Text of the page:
Allermuir was designed in 1880 by Robert Rowand Anderson, one of the most famous architects of his day, as his personal residence.
His other notable works include the Scottish National Portrait Gallery, the University of Edinburgh’s Old College and McEwan Hall, Glasgow Central Station Hotel, and Mount Stuart on the Isle of Bute.
Considering the exuberance of Anderson’s public work, Allermuir is quite understated.
Canmore, the catalogue of Scottish architecture and buildings, describes the home being in “a restrained Baronial style using crowstepped gables, oriels and bays, but no turrets or bartizans.”
A photo on the Canmore website, dating from 1890, shows a gardener tending to the grounds at Allermuir, and takes in the south-facing view of the property which looks remarkably similar today.
The current owner, who doesn’t wish to be named, says it was this side of Allermuir that convinced his family to buy it when they were looking to relocate to Edinburgh from London a decade ago.
He recalls: “We bought it in 2013 and whilst we weren’t necessarily looking in Colinton, we had four children and wanted a big family house.
“But things like this don’t come up too often and we just fell in love with it. It is incredibly handsome and, as soon as we were taken on to the lawn to see the front aspect, which you don’t see from the road, I remember my jaw dropping.”
To the side, is a more unassuming modern extension, set back a little and in no way detracting from the original house. It was added by the previous-again owner and houses a chic modern kitchen, dining and sitting room, opening out on to its own terrace with a stepped water feature and architectural planting.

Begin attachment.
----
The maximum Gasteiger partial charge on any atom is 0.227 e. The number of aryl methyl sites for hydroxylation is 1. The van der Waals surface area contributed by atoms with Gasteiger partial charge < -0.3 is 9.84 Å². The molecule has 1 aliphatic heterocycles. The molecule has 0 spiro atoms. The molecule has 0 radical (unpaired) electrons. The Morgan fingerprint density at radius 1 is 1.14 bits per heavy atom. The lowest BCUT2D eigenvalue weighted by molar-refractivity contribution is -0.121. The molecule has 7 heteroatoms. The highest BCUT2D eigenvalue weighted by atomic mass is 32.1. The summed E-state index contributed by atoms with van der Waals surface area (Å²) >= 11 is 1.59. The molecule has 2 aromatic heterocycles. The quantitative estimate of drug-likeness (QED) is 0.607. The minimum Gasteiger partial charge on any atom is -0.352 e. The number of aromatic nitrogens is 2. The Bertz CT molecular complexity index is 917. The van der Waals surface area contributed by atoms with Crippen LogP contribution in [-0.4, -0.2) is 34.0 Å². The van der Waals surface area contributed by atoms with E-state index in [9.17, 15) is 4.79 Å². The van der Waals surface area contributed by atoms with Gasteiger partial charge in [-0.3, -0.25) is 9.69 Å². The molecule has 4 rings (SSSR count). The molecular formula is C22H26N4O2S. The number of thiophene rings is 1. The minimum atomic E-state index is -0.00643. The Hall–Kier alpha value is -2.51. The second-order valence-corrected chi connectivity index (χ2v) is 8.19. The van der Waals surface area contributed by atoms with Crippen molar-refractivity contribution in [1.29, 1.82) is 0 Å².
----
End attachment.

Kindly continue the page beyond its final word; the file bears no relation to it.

The stone used for Allermuir’s extension was sourced from the same quarry in Newcastle as the original house, but the material has been smooth rather than rough cut, and so designed to look different but to compliment the older parts.
Changes to the A-listed home in the current owner’s time have included internal reconfiguration of the sleeping quarters, making one bedroom a larger ensuite to the master and adding a second ensuite.
On the top floor the layout was altered to form four separate bedrooms, as previously they were interconnected.
On the ground floor, an old laundry was converted to create a gym and bathroom with a glass roof to illuminate the space from above.
Fine original wood panelling can be found in the hallway and landing, and in the principal rooms, giving Allermuir a real sense of grandeur. The intricate plaster ceilings retained in the hall and the first-floor drawing room are equally impressive.
The current owner says: “Because it was Rowand Anderson’s own home, he clearly used the best craftsman of the day. And it is so well built that, even for a house of its age, there is virtually no creaking floorboards anywhere.
“Even the smallest features are really notable. The key for the original safe, built to keep his architectural drawings, is the most extraordinary key I’ve ever seen, and every single window in the house is different.
“To him, clearly, this house was his pride and joy and it has been a real privilege to be able to live in it.
“We have had some amazing times here – you feel when you are in the garden that you are a million miles from anywhere, with Allermuir Hill in the background.”
Allermuir, Colinton, Edinburgh, is priced at offers over £2.95m.
For more information, contact Rettie & Co. on 0131-220 4160.